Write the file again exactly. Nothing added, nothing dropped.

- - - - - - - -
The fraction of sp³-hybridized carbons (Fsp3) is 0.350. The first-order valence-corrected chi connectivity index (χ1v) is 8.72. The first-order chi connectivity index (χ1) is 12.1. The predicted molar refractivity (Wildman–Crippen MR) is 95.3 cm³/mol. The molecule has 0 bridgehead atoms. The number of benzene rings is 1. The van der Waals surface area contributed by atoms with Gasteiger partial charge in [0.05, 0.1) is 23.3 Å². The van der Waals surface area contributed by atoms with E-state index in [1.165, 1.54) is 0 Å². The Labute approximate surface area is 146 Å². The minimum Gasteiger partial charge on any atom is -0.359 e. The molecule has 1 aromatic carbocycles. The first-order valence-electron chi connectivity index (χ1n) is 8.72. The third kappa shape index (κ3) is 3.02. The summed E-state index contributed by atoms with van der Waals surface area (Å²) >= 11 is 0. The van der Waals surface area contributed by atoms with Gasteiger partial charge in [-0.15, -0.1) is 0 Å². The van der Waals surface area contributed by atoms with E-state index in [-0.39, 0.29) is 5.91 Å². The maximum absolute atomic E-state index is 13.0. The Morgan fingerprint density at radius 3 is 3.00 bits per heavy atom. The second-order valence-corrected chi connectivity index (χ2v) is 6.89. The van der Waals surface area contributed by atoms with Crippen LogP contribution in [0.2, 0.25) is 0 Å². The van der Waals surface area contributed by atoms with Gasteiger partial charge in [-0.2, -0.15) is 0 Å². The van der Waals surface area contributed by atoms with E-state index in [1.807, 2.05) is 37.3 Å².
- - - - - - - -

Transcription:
The fraction of sp³-hybridized carbons (Fsp3) is 0.350. The first-order valence-corrected chi connectivity index (χ1v) is 8.72. The first-order chi connectivity index (χ1) is 12.1. The predicted molar refractivity (Wildman–Crippen MR) is 95.3 cm³/mol. The molecule has 0 bridgehead atoms. The number of benzene rings is 1. The van der Waals surface area contributed by atoms with Gasteiger partial charge in [0.05, 0.1) is 23.3 Å². The van der Waals surface area contributed by atoms with E-state index in [1.165, 1.54) is 0 Å². The Labute approximate surface area is 146 Å². The minimum Gasteiger partial charge on any atom is -0.359 e. The molecule has 1 aromatic carbocycles. The first-order valence-electron chi connectivity index (χ1n) is 8.72. The third kappa shape index (κ3) is 3.02. The summed E-state index contributed by atoms with van der Waals surface area (Å²) >= 11 is 0. The van der Waals surface area contributed by atoms with Gasteiger partial charge in [-0.15, -0.1) is 0 Å². The van der Waals surface area contributed by atoms with E-state index in [-0.39, 0.29) is 5.91 Å². The maximum absolute atomic E-state index is 13.0. The Morgan fingerprint density at radius 3 is 3.00 bits per heavy atom. The second-order valence-corrected chi connectivity index (χ2v) is 6.89. The van der Waals surface area contributed by atoms with Crippen LogP contribution in [0.2, 0.25) is 0 Å². The van der Waals surface area contributed by atoms with Gasteiger partial charge in [-0.2, -0.15) is 0 Å². The van der Waals surface area contributed by atoms with E-state index in [1.807, 2.05) is 37.3 Å².